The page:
There are many ways that a song can start to go wrong in the second verse. Don’t let these “song-killers” crop up in YOUR second verses! Here are 5 second verse lyric mistakes than can destroy your songs.
1) Say the same thing as the first verse in different words.
You have to give the listener something more in the second verse. Saying the same thing again bores them and they’ll turn your song off. Each section of your song has a job to do and the second verse should go deeper into the story or the emotion to keep the momentum of the song moving forward.
2) Chasing rabbits in your second verse lyrics.
Many times, writers can’t think of something new to say in the second verse, so they just say ANYTHING they can think of. It doesn’t say the same thing as the first verse, but it doesn’t really say anything at all.
3) Say the opposite of the hook.
If your hook is “I Don’t Love You Anymore” and your second verse says “I still love you”, then you’ve got confused listeners and a problem to fix. Second verses have to support the hook (title) of the song.
4) Move time in a way that is confusing or assume the listener will know that time has gone by.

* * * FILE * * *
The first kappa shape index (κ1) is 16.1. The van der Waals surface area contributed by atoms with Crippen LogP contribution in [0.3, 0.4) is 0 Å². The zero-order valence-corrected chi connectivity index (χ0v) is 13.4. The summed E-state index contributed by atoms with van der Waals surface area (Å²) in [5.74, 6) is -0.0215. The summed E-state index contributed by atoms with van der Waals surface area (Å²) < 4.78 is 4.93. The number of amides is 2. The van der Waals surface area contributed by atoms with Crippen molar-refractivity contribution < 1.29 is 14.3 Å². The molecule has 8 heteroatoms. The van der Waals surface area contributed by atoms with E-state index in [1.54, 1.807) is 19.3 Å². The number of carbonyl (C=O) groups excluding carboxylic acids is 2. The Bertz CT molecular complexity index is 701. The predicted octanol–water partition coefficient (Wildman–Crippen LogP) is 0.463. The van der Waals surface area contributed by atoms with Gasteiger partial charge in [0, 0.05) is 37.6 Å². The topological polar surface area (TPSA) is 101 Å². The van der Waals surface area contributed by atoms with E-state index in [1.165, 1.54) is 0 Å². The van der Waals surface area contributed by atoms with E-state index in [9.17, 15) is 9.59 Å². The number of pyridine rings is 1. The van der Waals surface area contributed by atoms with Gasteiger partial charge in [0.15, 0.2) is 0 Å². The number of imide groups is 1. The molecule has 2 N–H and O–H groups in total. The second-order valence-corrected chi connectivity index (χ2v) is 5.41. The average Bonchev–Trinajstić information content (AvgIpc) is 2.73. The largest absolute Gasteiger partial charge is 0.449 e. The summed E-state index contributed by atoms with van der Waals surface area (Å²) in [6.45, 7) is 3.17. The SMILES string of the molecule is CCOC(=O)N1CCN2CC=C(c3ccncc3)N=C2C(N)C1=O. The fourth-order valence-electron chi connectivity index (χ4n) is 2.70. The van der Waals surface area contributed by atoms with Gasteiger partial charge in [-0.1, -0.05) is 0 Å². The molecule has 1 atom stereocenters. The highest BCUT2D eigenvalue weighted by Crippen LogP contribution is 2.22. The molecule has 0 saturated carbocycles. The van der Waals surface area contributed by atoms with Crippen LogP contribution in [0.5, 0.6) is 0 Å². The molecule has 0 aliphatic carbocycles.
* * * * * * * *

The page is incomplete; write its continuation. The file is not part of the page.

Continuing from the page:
Movements in time HAVE to be spelled out clearly or you will confuse your listener. Generally, you should make sure that you are moving time in one direction. Jumping from present to future to past is confusing and hard to follow.
5) Drop the ball.
Often, writers say everything they can think of to say in the first verse and chorus. The second verse drops the ball and just isn’t as interesting or well written as the rest of the song. Sometimes when this happens to me, I move my first verse down and make it the second verse. Then, I write a new first verse. Doing that forces me to re-think how to get my listener “into” my song. Your second verse needs to be equally strong as your first verse and chorus, if not stronger. Song Building is a great book for learning to pace your lyric and making sure each section of your song does its intended job.
If you set the bar high for your second verses and don’t let these 5 “killers” ruin your lyric, you will find yourself writing second verses that really add to song instead of just being “place holders”.
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Author: Marty Dodson